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When the science of arranging personal archives becomes a fine art.
One of the principles archivists in the United Kingdom live by is ‘original order’: keeping archives, as far as possible, in the arrangement in which their creator intended. But in the case of personal papers this is often easier said than done.
The papers of Arthur Salter, 1st Baron Salter, the Conservative politician, civil servant, and academic, were deposited at the Archives Centre by his biographer, Sidney Aster, in 2014. The personal archive which Lord Salter himself had accumulated was unfortunately lost while in storage following his death during the 1970s, and so Professor Aster, in collaboration with Salter’s former colleagues, began collecting original documents and copies of Salter’s surviving correspondence and other biographical material. Aster – who in an earlier phase of his career had been principal research assistant to Churchill’s official biographer, Sir Martin Gilbert – arranged this material, along with his own correspondence, into separate series and posted an inventory of the ‘Salter papers’ on his personal website, but the archive remained closed until his own biography of Lord Salter was published.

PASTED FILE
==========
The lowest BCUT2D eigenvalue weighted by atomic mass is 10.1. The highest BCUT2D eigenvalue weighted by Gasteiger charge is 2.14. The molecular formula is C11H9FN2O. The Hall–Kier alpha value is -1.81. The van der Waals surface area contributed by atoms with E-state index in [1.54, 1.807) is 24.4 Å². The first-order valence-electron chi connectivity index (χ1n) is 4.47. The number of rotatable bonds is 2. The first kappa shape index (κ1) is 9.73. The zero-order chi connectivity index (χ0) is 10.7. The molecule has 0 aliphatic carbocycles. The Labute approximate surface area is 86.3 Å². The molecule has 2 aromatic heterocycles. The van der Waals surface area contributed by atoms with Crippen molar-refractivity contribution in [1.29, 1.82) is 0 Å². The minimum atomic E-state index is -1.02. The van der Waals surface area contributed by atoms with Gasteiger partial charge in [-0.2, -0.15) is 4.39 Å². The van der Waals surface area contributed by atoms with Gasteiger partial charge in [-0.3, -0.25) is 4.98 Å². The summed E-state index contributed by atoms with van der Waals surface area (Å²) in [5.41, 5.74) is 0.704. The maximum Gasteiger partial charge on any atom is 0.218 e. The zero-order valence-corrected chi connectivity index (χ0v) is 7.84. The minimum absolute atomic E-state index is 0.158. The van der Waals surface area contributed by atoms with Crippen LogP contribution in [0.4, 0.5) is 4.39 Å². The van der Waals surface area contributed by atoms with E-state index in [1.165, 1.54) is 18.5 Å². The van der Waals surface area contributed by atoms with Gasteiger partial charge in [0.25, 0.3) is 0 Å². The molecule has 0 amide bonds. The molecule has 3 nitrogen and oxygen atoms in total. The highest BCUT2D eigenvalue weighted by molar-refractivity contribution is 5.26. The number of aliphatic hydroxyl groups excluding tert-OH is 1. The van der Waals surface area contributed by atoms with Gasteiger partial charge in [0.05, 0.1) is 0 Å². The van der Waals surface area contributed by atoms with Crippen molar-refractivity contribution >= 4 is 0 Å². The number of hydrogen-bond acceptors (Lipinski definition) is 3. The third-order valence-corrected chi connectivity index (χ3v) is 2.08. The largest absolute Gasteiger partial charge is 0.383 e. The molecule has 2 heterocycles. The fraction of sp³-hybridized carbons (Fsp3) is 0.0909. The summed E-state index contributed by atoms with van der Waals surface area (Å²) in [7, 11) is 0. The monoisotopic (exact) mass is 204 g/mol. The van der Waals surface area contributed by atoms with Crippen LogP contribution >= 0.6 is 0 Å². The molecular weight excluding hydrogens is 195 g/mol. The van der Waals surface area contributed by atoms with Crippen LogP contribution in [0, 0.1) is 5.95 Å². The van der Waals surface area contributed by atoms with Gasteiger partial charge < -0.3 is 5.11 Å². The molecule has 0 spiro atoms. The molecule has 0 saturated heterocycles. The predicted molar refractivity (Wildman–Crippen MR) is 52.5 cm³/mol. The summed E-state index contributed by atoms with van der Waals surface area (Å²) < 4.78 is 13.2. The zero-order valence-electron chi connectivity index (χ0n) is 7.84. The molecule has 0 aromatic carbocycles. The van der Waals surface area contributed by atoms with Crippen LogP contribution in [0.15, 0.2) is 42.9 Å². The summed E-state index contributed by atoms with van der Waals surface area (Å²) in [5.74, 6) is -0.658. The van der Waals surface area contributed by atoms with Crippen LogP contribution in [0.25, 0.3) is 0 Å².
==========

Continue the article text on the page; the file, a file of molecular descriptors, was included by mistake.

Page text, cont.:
Since the days of its first custodian Stephen Roskill in the 1960s, the Archives Centre has made accessible a number of these archives of original materials collected by biographers, which often prove an invaluable source in their own right to future generations of researchers – see for instance the Donovan Papers and the McLachlan-Beesly Papers.